A podcast and more! Responses to our Wikipedia article

May 22, 2024

Dear Reader,

Soon after we shared the news about our new article on stay-at-home mothers for Wikipedia, we heard from leaders of other non-profit organizations in the U.S. and internationally, as well as from doctors, professors, counselors, journalists, and at-home mothers!

Lisa Reagan, Editor of Kindred Media, interviewed us - FAHN Board member Willow Duttge Tepper, who led our Wikipedia project, and me. We were honored to be interviewed by Lisa, who for decades has been learning and leading the way to a wisdom-based, wellness-informed society. Family and Home Network is a partner with Kindred, and you can learn more about their "New Story of our Human Family" and read Lisa's article about our project on their website. Listen to the interview on YouTube or SoundCloud.

From Kindred:

Our Wikipedia article was noted in the newsletter The First 1000 Days, written by international journalist Irene Caselli. The theme of this issue is "Thou shalt not judge..." and our project is the last item in the newsletter, with the heading "What's been inspiring me." Irene said about our project, "I would love to see more of this grassroots work to make sure that we contextualise the everyday language we use."

Ironically, as I was reading Irene's "Thou shalt not judge" newsletter, I heard about a football player who created quite a ruckus by giving a commencement speech filled with judgmental condemnations of people who don't live in accordance with his beliefs. And he urged the young women graduates to focus on home and children rather than on their careers. As news got out about his speech, some of the people who spoke up in defense of working mothers couldn't manage to do so without disrespecting at-home mothers. We'll be writing more about that.

This latest cultural squabble is another example of why we set out to ensure that at-home mothers have accurate, respectful representation on Wikipedia. As Willow explains: “I hope that moms who come to the Wikipedia page see all this information about the value of what we’re doing, and use it as a doorway to empowerment.”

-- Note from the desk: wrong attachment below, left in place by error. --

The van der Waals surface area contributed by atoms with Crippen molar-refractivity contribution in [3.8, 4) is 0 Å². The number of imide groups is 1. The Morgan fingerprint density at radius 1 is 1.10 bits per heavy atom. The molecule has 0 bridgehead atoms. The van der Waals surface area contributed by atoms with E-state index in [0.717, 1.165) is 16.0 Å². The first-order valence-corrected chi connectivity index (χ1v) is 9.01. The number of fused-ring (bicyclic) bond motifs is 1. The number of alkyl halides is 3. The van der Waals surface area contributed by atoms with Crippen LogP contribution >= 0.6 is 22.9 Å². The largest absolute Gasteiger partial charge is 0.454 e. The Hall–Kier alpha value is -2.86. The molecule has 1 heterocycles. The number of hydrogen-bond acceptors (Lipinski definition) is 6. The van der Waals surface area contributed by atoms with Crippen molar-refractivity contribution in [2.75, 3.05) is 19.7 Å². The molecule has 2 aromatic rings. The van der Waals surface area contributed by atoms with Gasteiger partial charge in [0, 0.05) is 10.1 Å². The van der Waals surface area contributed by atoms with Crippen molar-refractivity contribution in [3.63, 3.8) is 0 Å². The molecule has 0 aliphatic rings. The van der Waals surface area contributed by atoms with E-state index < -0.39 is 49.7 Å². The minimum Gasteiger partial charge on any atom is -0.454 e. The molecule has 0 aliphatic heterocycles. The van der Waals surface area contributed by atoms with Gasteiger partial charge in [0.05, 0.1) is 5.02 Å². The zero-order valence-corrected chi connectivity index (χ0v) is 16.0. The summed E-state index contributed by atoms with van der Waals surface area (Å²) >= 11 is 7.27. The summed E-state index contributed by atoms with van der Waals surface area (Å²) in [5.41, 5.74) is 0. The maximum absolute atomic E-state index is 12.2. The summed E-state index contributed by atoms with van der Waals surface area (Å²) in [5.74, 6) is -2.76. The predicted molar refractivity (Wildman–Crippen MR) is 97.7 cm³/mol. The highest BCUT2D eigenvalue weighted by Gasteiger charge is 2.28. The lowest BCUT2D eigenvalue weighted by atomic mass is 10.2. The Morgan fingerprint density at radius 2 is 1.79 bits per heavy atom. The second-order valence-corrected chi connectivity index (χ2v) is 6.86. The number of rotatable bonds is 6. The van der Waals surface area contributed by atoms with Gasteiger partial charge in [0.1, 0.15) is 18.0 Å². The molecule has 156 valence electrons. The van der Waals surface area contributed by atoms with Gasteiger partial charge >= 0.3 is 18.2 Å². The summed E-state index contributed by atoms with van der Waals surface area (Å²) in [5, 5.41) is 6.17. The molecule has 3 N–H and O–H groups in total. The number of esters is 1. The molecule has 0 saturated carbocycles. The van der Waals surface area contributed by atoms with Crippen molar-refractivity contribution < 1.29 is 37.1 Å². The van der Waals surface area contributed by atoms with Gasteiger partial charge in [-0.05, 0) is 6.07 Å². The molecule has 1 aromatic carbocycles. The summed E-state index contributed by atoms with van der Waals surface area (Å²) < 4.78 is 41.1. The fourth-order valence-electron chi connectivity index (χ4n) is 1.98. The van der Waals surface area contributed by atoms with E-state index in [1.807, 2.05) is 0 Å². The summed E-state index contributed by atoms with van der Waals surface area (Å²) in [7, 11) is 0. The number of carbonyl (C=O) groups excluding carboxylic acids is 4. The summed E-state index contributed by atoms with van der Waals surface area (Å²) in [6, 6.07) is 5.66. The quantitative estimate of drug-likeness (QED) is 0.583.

As Willow and I mentioned in the interview with Lisa Reagan, Wikipedia articles can be edited by anyone. Already, the article has been edited by Wikipedia editors, one of whom also sent us a note of appreciation for writing it.

Our article included a section about how the government defines "employed mothers" for statistical purposes. A Wikipedia editor cut the following two sentences; the reason given was "removed essay-like content."

For decades, the statistics have been widely misused to imply that all “working mothers" are employed full-time and in need of all-day child care and other policies crafted especially for them. This has serious consequences for millions of parents and children as they are left out of public policies.

We plan to rewrite the points we were trying to make in those sentences. We have the opportunity to try again to explain better (and probably more!)—with plenty of citations.

I know this time of year can be so busy for families. I hope you're having a great week! Thank you for taking the time to read our news.

Cathy Myers


P.S. We'll be posting possible additions to the Wikipedia article in our online community, Family and Home Community, as we write and edit. We'd love to hear your thoughts as we work through this.

If you can share any of our posts—and/or forward this newsletter to family and friends, that would be a great help!

Family and Home Network, P.O. Box 72134, Durham, NC 27722
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Family and Home Network

National nonprofit organization offering affirmation, information and advocacy to parents, with a focus on at-home parents and those who spend (or want to spend) generous amounts of time with their children. Advocating for Inclusive Family Policies.

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